However, in 1921, when the USGA invited all golfing nations to send teams to compete for the Cup, no country was able to accept that year. The Americans didn’t abort their mission and William C. Fownes, the 1910 US Amateur champion, who had twice assembled amateur teams that played against Canada in 1919 and 1920, rounded up a third team.
It included Charles ‘Chick’ Evans, Francis Ouimet and Robert T. Jones. Its destination was Hoylake. The opposition was a British team featuring the likes of Tommy Armour and Cyril Tolley. Though the match, staged the day before the British Amateur, was informal, it was contested keenly – the Americans emerged victorious, 9 matches to 3.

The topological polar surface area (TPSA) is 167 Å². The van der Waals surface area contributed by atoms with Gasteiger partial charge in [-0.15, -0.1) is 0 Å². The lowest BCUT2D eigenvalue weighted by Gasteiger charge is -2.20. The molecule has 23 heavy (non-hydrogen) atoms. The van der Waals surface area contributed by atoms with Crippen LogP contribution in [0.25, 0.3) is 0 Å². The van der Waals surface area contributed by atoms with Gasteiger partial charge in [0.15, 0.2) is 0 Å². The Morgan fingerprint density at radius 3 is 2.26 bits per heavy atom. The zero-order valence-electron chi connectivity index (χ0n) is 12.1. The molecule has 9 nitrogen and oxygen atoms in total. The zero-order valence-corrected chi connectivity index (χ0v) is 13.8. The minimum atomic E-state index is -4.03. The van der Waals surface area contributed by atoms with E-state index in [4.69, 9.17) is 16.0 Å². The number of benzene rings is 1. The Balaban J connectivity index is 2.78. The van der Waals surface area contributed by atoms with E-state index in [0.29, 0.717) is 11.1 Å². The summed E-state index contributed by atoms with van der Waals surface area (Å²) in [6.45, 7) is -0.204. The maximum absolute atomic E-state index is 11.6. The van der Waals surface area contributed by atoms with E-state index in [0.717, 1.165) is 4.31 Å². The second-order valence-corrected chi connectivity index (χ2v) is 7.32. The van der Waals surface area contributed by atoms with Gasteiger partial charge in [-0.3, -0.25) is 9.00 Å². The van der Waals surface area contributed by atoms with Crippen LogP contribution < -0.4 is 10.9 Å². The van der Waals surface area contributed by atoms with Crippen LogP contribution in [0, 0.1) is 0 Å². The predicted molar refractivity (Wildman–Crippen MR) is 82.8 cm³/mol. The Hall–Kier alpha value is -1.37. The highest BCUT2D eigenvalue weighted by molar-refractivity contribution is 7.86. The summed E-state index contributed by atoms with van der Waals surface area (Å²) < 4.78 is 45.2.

This would have seemed an unlikely result shortly after their arrival at Hoylake in the midst of a long, dry spell of weather on the Wirral peninsula. The fairways were running fast, and the visitors had difficulty stopping the ball on unwatered greens during their practice rounds, including a morning 71 by Bobby Jones, followed by an 80 in the afternoon. He later described Hoylake as “dried out with the turf hard and the greens like glass. They don’t water the greens over there; they believe in letting nature take its course.”